Qes bƏ qes: translanguaging in Ethiopia

By Mike Baynham, TLANG Co-Investigator, University of Leeds

A visit to a World Universities Network meeting on Multilingualism in Cape Town, provided the opportunity to stop off in Ethiopia on the way back at the invitation of Abayneh Haile Mengesha, a Leeds graduate now working at the British Council in Addis Ababa. Ethiopia is a paradise for the study of multilingualism, the widely spoken national language Amharic, is complemented by regional languages such as Tigrinya, the language of Tigray in the North as well as Eritrea, with whom Ethiopia is engaged in long time stand off and conflict. To the South another significant language is Oromo. A confirmed language glutton I was determined to have a go at Amharic while there and armed myself with a useful little Lonely Planet phrase and grammar book. My language learning started on the Ethiopian Airlines flight from London to Addis when I noticed a phrase at the end of the announcement in Amharic which sounded like “Merkam Berrera”. I took this in context to mean something like “Have a pleasant flight”. I fossicked around in my phrase book and eventually I found that it was actually “Meulkam beureura” and did indeed mean “Pleasant Flight”. Yesss!!! An unexpected delay at Bole Airport in Addis gave me time to look around and made me realize that bilingual advertising is a perfect way to get into the Amharic writing system which is syllabic. So the first successful reading I achieved was Qudus Gorgis Birra (St George Beer) closely followed by Raya Birra (Raya Beer). The consequence of this was that for my first few days in Ethiopia I could order a beer and nothing else. Would I starve? Descend into an alcoholic haze? Fortunately the kindness and English language skills of my Ethiopian hosts meant I was well fed and eventually learnt the word for water (wuha), thus keeping me off the beer. I soon also learnt the important Amharic word for coffee (buna) and was able to opt for it when asked “buna shay” coffee or tea after meals.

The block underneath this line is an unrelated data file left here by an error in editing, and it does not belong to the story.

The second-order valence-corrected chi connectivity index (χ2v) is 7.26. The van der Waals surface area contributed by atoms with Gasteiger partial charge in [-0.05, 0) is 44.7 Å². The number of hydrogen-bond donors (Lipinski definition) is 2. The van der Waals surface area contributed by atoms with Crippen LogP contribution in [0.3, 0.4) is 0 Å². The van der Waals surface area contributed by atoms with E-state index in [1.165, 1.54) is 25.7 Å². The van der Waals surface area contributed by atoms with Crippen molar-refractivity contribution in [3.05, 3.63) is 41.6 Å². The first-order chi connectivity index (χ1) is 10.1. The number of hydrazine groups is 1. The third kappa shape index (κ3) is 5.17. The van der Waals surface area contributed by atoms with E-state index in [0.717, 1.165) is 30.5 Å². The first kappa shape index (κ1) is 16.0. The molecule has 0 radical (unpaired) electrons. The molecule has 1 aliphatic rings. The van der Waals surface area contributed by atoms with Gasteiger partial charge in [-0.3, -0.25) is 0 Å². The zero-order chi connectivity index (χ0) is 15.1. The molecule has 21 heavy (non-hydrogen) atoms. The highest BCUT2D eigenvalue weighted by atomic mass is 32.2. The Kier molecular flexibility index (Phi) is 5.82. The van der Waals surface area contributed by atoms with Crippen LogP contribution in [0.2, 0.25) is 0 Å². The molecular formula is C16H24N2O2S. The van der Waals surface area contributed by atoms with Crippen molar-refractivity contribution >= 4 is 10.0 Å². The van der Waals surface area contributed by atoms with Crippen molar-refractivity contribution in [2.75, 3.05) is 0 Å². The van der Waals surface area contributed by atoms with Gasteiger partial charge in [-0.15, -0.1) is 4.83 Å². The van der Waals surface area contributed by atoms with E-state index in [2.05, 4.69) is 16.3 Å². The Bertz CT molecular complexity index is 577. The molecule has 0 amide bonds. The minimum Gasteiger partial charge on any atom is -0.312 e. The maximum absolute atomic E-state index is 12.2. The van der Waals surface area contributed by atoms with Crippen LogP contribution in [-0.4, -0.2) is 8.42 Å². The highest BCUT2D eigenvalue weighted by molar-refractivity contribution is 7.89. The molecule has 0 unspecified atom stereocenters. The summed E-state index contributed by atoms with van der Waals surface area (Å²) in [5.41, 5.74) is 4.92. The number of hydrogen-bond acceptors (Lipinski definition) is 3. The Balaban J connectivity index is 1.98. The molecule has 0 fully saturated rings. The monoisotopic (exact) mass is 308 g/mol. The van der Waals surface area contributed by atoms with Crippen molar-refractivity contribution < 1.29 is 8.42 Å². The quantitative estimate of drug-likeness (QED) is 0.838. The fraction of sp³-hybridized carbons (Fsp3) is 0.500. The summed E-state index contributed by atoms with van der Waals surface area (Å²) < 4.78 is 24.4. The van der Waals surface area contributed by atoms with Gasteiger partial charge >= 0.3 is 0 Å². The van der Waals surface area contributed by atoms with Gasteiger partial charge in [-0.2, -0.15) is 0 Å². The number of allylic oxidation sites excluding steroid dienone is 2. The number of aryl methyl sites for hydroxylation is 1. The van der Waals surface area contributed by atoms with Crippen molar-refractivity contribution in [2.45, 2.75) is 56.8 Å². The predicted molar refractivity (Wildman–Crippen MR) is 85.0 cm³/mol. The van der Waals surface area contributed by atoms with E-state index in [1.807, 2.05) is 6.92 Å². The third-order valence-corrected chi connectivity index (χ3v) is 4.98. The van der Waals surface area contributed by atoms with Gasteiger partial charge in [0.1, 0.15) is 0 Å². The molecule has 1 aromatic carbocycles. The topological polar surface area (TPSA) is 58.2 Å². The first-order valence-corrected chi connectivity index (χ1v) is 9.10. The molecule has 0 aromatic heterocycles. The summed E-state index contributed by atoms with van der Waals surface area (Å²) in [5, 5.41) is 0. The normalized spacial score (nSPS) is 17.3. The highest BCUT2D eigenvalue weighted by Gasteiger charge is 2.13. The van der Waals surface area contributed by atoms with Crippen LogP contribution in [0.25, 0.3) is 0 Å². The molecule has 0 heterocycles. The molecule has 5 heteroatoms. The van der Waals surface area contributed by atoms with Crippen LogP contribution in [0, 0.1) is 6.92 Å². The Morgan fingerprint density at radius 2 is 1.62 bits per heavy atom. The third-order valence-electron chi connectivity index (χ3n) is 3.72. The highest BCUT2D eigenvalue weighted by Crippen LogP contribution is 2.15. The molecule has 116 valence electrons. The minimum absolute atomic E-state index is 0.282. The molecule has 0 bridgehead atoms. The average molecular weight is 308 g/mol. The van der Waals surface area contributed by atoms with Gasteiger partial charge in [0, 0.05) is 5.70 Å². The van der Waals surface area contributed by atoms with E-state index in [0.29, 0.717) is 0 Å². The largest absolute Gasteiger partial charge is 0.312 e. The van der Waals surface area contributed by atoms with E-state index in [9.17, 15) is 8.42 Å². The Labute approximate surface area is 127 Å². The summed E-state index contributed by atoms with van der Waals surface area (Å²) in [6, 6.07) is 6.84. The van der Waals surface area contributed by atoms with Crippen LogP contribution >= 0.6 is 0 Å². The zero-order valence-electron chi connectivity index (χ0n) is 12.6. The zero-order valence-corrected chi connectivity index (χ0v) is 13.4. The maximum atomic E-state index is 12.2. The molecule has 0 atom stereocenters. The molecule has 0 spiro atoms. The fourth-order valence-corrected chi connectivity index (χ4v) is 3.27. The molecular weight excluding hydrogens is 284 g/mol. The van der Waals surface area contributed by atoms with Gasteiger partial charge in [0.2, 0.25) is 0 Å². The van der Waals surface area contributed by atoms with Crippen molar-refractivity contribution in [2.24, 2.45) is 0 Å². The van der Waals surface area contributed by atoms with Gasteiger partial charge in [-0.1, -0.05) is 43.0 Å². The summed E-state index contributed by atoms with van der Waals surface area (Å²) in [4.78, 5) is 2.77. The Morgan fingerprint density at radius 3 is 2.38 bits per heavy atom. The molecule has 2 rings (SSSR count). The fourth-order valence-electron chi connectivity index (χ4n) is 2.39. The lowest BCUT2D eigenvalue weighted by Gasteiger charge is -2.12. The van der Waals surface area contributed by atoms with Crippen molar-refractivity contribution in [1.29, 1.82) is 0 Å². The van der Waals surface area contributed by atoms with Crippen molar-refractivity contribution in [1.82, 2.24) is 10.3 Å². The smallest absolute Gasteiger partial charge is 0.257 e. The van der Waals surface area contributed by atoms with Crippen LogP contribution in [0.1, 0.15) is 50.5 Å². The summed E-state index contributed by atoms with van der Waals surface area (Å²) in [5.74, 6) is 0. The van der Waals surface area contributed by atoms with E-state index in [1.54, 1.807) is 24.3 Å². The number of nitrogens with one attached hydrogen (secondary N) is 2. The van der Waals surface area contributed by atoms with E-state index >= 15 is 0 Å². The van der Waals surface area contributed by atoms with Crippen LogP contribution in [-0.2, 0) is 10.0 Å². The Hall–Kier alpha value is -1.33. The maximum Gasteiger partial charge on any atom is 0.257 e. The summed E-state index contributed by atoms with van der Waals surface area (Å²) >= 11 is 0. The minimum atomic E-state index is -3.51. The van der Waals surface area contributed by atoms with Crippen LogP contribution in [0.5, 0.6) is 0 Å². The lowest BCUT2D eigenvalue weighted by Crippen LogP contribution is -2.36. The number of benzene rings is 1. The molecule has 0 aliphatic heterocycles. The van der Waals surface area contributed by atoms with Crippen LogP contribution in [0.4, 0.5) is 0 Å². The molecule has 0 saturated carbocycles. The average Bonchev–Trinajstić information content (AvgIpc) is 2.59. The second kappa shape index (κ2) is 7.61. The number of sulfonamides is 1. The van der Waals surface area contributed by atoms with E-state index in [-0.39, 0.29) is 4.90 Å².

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Another essential was “eshi” English equivalent OK, but used for greetings and farewells as well as providing feed back in interactions. A kind of all purpose interactional smoother. I learnt to say “Chi grellem” (no problem) when things went wrong. The distinctive Ethiopian greeting between men is a hug involving an enthusiastic bumping together of a shoulder, to be repeated up to three times depending on the degree of affection. Men greet women with three kisses on the cheek. My Ethiopian friends were enthusiastic language teachers and kept teaching me such phrases which I recorded on my iPhone note facility. By the end of the week I was constructing simple sentences such as “Terrara motat beutam yewudallal” I love to climb mountains.

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Yes, we climbed mountains! The third day after I arrived in Addis we flew to Mekelle, a regional city in northern Tigray and thence to spend a few days in Gheralta, to climb up into the mountains and visit the rock churches. As we drove deeper and deeper into the fabulous landscapes of Tigray another phrase was added: “Mias gerrem nō” (that’s amazing) also “ygerrmal” meaning much the same thing. My amazement was so constant it became my favourite phrase, harking back to the far off sixties where everything was also “amazing” though for different reasons. My friends smiled. Another essential phrase I learnt was “qes bƏ qes” ( little by little) the first half of a popular proverb “qes bƏ qes inqulal begru yihedal” (Little by little the egg will get up on its legs and walk). Qes bƏ qes became our watchword as we scaled the dizzying heights of the Gheralta mountains and edged along ledges qes bi qes with drops of thousands of feet to the valley below, in order to visit a rock church. The ecclesiastical language of the Ethiopian Orthodox Church is Ge’ez. From it both Amharinya and Tigrinya are descended. Here Kidei, the young priest, guardian of one of the churches we visited shows us one of the ancient Ge’ez texts in his church.